Menopause

The ‘secret recipe’ for great sex after menopause

Whether you're in a dry spell or a sexless marriage, getting older doesn't mean your sex life has to be over. Dr. Manny sits down with gynecologist and author of "Yes You Can: Dr. Barb's Recipe for Lifelong Intimacy" to find out how

 

As a menopause care specialist, I hear almost daily from women who are surprised that sex is painful or less satisfying. Their stories vary, but the theme is the same: “I thought having reached this point in my life— empty nest, career success or retirement— my partner and I could enjoy intimacy in a new, more leisurely way. But my body has betrayed me!”

It’s for these women that I have developed the “secret recipe” for sex after menopause, in hopes that the recipe is “secret” only until we’re as comfortable talking about midlife sex as we are about teenage sex. The recipe is for any woman— and her partner— starting around age 40, when perimenopause begins to effect changes in hormones, and genital tissues and circulation change as a result. This recipe stays relevant for women through menopause, which is clinically defined as one year without menses, and beyond.
 

These are the ingredients to improve your sex life after menopause:

Knowledge: You’ve probably heard a lot of jokes about hot flashes, but, from my experience, many women are unaware of the range of changes that occur with the absence of estrogen, as well as other hormonal fluctuations. It’s important for women and their partners to understand the natural physical evolutions that come with menopause because this way they can feel empowered to compensate— similar to when we use glasses to improve age-related vision loss.

Vaginal comfort: Progressive dryness is one of those normal, expected changes, and we can compensate with vaginal lubricants and moisturizers. When sex isn’t comfortable, of course women will avoid it. There are also localized estrogen options and some prescription drugs that can help keep vaginal tissues healthy.

Pelvic tone: You likely already know how important muscle tone is for maintaining strength in various parts of the body, like the upper arms. But the muscles in the pelvic floor also need care because they help prevent incontinence and keep organs in place. Pelvic muscles are also involved in the pleasurable aspect of sex: A stronger pelvic floor means stronger orgasms. Kegel exercises, which many women may have learned during their first pregnancy, are easy to do, with or without a device to help focus the muscle contractions.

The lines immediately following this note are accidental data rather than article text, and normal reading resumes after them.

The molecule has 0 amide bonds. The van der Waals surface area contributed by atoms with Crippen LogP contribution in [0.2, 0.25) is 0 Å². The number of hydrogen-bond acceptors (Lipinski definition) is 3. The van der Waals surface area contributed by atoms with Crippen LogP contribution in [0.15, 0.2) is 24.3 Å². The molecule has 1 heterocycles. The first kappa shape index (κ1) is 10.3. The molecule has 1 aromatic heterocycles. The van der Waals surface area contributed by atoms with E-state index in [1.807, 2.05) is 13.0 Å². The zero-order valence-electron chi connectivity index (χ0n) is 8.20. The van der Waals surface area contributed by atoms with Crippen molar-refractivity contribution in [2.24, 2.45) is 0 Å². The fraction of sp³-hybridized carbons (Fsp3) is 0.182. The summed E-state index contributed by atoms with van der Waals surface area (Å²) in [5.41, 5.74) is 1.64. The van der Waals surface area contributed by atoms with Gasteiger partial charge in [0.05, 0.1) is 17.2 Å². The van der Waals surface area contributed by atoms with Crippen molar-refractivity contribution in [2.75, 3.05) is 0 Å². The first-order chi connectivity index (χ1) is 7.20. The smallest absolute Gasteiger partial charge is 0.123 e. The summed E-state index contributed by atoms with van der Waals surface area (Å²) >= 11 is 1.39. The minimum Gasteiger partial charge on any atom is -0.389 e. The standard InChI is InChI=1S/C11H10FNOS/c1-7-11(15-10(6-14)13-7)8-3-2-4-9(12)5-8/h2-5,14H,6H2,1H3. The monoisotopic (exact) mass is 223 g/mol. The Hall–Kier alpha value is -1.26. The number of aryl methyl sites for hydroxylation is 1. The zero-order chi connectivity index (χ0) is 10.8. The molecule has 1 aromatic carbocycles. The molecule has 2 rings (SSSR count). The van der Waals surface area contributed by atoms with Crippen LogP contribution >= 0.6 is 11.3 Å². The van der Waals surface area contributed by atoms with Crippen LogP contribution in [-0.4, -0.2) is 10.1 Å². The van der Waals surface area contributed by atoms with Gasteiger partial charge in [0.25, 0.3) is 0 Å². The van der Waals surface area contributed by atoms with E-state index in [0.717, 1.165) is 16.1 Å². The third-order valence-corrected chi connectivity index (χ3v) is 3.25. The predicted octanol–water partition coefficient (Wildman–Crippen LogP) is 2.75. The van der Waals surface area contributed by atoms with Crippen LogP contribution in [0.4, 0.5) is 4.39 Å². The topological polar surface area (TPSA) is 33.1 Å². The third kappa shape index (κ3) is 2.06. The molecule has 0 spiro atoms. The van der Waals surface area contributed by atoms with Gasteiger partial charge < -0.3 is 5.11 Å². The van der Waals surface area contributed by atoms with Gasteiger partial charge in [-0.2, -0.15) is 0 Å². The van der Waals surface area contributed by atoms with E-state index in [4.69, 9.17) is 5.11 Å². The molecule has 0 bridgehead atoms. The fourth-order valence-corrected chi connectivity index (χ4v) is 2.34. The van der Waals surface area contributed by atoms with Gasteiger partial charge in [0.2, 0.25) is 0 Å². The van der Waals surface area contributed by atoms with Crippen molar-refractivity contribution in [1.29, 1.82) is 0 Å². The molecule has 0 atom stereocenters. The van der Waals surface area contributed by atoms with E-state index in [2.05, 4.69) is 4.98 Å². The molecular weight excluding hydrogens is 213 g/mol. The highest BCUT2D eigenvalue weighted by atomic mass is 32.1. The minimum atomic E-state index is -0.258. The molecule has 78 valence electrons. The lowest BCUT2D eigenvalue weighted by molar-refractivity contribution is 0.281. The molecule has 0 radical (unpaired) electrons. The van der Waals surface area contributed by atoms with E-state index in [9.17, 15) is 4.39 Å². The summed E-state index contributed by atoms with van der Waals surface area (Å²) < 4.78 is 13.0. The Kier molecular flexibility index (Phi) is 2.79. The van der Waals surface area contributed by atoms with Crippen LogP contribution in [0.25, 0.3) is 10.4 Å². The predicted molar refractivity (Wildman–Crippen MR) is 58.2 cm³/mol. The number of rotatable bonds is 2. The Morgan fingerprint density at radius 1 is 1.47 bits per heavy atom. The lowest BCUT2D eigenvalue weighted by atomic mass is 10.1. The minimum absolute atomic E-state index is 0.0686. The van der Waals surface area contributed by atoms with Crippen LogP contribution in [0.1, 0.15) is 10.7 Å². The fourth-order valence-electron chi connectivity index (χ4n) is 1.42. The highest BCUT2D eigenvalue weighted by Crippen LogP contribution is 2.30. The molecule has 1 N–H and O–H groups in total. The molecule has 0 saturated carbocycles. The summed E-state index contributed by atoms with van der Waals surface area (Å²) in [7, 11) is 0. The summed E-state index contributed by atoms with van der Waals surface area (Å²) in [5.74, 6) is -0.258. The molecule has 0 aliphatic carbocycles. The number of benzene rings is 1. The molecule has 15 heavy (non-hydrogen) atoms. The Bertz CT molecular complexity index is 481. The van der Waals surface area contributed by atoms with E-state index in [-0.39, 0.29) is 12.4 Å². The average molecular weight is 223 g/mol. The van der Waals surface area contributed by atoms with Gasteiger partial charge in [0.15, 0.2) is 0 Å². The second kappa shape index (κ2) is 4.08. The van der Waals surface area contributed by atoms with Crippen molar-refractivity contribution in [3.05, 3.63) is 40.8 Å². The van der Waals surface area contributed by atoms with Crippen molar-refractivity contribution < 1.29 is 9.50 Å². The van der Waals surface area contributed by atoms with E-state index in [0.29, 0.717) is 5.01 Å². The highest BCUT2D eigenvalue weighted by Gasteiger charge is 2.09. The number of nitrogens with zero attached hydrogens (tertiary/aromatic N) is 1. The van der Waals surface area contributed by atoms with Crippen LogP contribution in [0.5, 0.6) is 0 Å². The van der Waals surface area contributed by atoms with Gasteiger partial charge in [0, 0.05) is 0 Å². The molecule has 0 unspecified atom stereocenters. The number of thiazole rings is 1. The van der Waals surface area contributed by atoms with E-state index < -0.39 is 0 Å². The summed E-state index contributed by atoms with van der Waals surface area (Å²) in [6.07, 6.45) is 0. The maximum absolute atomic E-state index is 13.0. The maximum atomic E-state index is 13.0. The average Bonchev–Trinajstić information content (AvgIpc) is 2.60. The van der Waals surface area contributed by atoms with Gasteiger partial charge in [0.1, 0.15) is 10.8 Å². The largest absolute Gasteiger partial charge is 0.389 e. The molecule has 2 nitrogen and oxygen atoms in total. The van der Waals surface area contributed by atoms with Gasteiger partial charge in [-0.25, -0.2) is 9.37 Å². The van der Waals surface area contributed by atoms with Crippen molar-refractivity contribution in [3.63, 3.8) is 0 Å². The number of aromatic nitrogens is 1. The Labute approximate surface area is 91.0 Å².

Genital sensation: The absence of estrogen affects arousal. Namely, the loss of blood supply to the genitals delays arousal and can diminish the orgasm. In addition to keeping vaginal tissues healthy, women can use a vibrator to get the increased stimulation they may need.

Emotional intimacy: Women in perimenopause and menopause need what every woman needs at every age for sex to be good. Sex needs to be intimate. It needs to mindfully create and reinforce a real connection. In my medical practice, many women experiencing changes in sexual health aren’t sure how to bring their partner along. They don’t know how to have the conversation. Sex is often habit and routine, and if the routine is no longer working, whether because of pain or decreased libido, it’s hard to talk about. Women tell me their loss of desire is interpreted by their partners as “You don’t love me anymore.” In any of those cases, a sex therapist can be helpful to discovering the language and opening the dialog.

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By having a foundational understanding of the recipe, I’m hopeful that women will be more vocal with their health care providers. My experience in the exam room tells me women are reluctant to raise issues of sexual health at midlife or later. And traditional medical education doesn’t really prepare doctors— even gynecologists— to feel comfortable asking about a patient’s current experience with sex. Only about 17 percent of patients are typically asked by their provider, which means it’s up to women to bring it up.

With knowledge, some simple tools, and the awareness that they’re following an expected, natural path, women can remain sexually active just as long as they choose to. And that’s important not only to the women themselves, who want to feel vital and whole, but to the health of their intimate relationships.

 

Dr. Barb DePree, a gynecologist in practice for over 25 years, specializes in midlife women's health. She is the founder of MiddlesexMD, a website that shares practice-tested, clinically sound information and products for women, including guidance for working with partners and caregivers. Dr. DePree is the author of Yes You Can: Dr. Barb's Recipe for Lifelong Intimacy, and is a frequent spokesperson for women’s sexual health.